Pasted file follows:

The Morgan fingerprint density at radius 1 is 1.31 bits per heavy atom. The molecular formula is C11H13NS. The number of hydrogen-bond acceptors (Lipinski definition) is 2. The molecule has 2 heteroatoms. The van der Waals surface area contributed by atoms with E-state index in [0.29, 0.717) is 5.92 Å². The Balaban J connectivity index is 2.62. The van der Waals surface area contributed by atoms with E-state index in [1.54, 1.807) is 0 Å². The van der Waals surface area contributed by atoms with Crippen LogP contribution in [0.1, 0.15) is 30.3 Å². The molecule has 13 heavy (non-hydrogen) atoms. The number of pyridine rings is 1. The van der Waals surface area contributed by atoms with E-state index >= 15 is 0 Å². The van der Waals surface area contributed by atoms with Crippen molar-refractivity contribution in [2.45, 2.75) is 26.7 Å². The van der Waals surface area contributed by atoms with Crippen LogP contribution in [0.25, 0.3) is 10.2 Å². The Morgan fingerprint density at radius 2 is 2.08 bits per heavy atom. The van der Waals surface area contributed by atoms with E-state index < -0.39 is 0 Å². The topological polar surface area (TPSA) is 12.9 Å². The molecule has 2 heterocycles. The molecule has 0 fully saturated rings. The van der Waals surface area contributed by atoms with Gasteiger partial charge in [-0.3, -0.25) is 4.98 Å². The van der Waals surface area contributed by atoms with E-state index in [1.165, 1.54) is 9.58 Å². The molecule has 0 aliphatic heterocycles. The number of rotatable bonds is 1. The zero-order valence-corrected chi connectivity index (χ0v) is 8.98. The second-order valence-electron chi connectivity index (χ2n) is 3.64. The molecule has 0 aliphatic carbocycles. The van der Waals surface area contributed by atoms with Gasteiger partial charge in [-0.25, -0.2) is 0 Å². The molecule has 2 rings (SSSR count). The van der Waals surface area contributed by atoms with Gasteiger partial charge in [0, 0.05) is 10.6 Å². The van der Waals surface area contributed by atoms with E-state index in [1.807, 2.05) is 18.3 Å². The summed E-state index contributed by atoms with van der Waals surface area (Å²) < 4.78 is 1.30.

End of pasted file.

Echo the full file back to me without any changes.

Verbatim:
The Morgan fingerprint density at radius 1 is 1.31 bits per heavy atom. The molecular formula is C11H13NS. The number of hydrogen-bond acceptors (Lipinski definition) is 2. The molecule has 2 heteroatoms. The van der Waals surface area contributed by atoms with E-state index in [0.29, 0.717) is 5.92 Å². The Balaban J connectivity index is 2.62. The van der Waals surface area contributed by atoms with E-state index in [1.54, 1.807) is 0 Å². The van der Waals surface area contributed by atoms with Crippen LogP contribution in [0.1, 0.15) is 30.3 Å². The molecule has 13 heavy (non-hydrogen) atoms. The number of pyridine rings is 1. The van der Waals surface area contributed by atoms with E-state index >= 15 is 0 Å². The van der Waals surface area contributed by atoms with Crippen molar-refractivity contribution in [2.45, 2.75) is 26.7 Å². The van der Waals surface area contributed by atoms with Crippen LogP contribution in [0.25, 0.3) is 10.2 Å². The Morgan fingerprint density at radius 2 is 2.08 bits per heavy atom. The van der Waals surface area contributed by atoms with E-state index < -0.39 is 0 Å². The topological polar surface area (TPSA) is 12.9 Å². The molecule has 2 heterocycles. The molecule has 0 fully saturated rings. The van der Waals surface area contributed by atoms with Gasteiger partial charge in [-0.3, -0.25) is 4.98 Å². The van der Waals surface area contributed by atoms with E-state index in [1.165, 1.54) is 9.58 Å². The molecule has 0 aliphatic heterocycles. The number of rotatable bonds is 1. The zero-order valence-corrected chi connectivity index (χ0v) is 8.98. The second-order valence-electron chi connectivity index (χ2n) is 3.64. The molecule has 0 aliphatic carbocycles. The van der Waals surface area contributed by atoms with Gasteiger partial charge in [-0.25, -0.2) is 0 Å². The molecule has 2 rings (SSSR count). The van der Waals surface area contributed by atoms with Gasteiger partial charge in [0, 0.05) is 10.6 Å². The van der Waals surface area contributed by atoms with E-state index in [1.807, 2.05) is 18.3 Å². The summed E-state index contributed by atoms with van der Waals surface area (Å²) < 4.78 is 1.30.